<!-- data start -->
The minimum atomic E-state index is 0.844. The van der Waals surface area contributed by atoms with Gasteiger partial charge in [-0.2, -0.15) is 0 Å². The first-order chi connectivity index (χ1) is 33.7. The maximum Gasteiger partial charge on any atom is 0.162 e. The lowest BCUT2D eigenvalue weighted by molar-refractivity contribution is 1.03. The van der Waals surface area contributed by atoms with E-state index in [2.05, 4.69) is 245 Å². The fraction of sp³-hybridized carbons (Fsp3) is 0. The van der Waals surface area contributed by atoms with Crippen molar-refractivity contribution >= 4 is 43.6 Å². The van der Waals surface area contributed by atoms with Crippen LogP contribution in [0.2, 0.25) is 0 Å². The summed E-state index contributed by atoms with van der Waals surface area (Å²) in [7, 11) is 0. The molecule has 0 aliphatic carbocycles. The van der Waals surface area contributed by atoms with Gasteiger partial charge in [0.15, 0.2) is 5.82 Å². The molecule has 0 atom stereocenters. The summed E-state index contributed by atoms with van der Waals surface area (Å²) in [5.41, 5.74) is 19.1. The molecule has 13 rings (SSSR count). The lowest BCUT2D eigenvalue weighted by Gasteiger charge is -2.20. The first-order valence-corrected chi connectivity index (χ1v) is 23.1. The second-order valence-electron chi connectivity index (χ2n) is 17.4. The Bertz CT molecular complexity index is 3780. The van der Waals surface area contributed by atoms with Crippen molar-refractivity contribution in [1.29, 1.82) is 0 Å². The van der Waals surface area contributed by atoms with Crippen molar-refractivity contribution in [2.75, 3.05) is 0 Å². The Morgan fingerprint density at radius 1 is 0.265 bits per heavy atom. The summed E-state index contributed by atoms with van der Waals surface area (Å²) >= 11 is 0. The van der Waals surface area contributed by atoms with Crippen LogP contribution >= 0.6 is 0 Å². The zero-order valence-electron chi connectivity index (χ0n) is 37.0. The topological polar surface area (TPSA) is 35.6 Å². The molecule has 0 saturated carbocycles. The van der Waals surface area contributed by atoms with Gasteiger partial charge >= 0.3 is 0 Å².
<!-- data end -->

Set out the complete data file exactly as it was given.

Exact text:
The minimum atomic E-state index is 0.844. The van der Waals surface area contributed by atoms with Gasteiger partial charge in [-0.2, -0.15) is 0 Å². The first-order chi connectivity index (χ1) is 33.7. The maximum Gasteiger partial charge on any atom is 0.162 e. The lowest BCUT2D eigenvalue weighted by molar-refractivity contribution is 1.03. The van der Waals surface area contributed by atoms with E-state index in [2.05, 4.69) is 245 Å². The fraction of sp³-hybridized carbons (Fsp3) is 0. The van der Waals surface area contributed by atoms with Crippen molar-refractivity contribution >= 4 is 43.6 Å². The van der Waals surface area contributed by atoms with Crippen LogP contribution in [0.2, 0.25) is 0 Å². The summed E-state index contributed by atoms with van der Waals surface area (Å²) in [7, 11) is 0. The molecule has 0 aliphatic carbocycles. The van der Waals surface area contributed by atoms with Gasteiger partial charge in [0.15, 0.2) is 5.82 Å². The molecule has 0 atom stereocenters. The summed E-state index contributed by atoms with van der Waals surface area (Å²) in [5.41, 5.74) is 19.1. The molecule has 13 rings (SSSR count). The lowest BCUT2D eigenvalue weighted by Gasteiger charge is -2.20. The first-order valence-corrected chi connectivity index (χ1v) is 23.1. The second-order valence-electron chi connectivity index (χ2n) is 17.4. The Bertz CT molecular complexity index is 3780. The van der Waals surface area contributed by atoms with Crippen molar-refractivity contribution in [1.29, 1.82) is 0 Å². The van der Waals surface area contributed by atoms with Crippen molar-refractivity contribution in [2.75, 3.05) is 0 Å². The Morgan fingerprint density at radius 1 is 0.265 bits per heavy atom. The summed E-state index contributed by atoms with van der Waals surface area (Å²) >= 11 is 0. The van der Waals surface area contributed by atoms with Crippen LogP contribution >= 0.6 is 0 Å². The zero-order valence-electron chi connectivity index (χ0n) is 37.0. The topological polar surface area (TPSA) is 35.6 Å². The molecule has 0 saturated carbocycles. The van der Waals surface area contributed by atoms with Gasteiger partial charge >= 0.3 is 0 Å².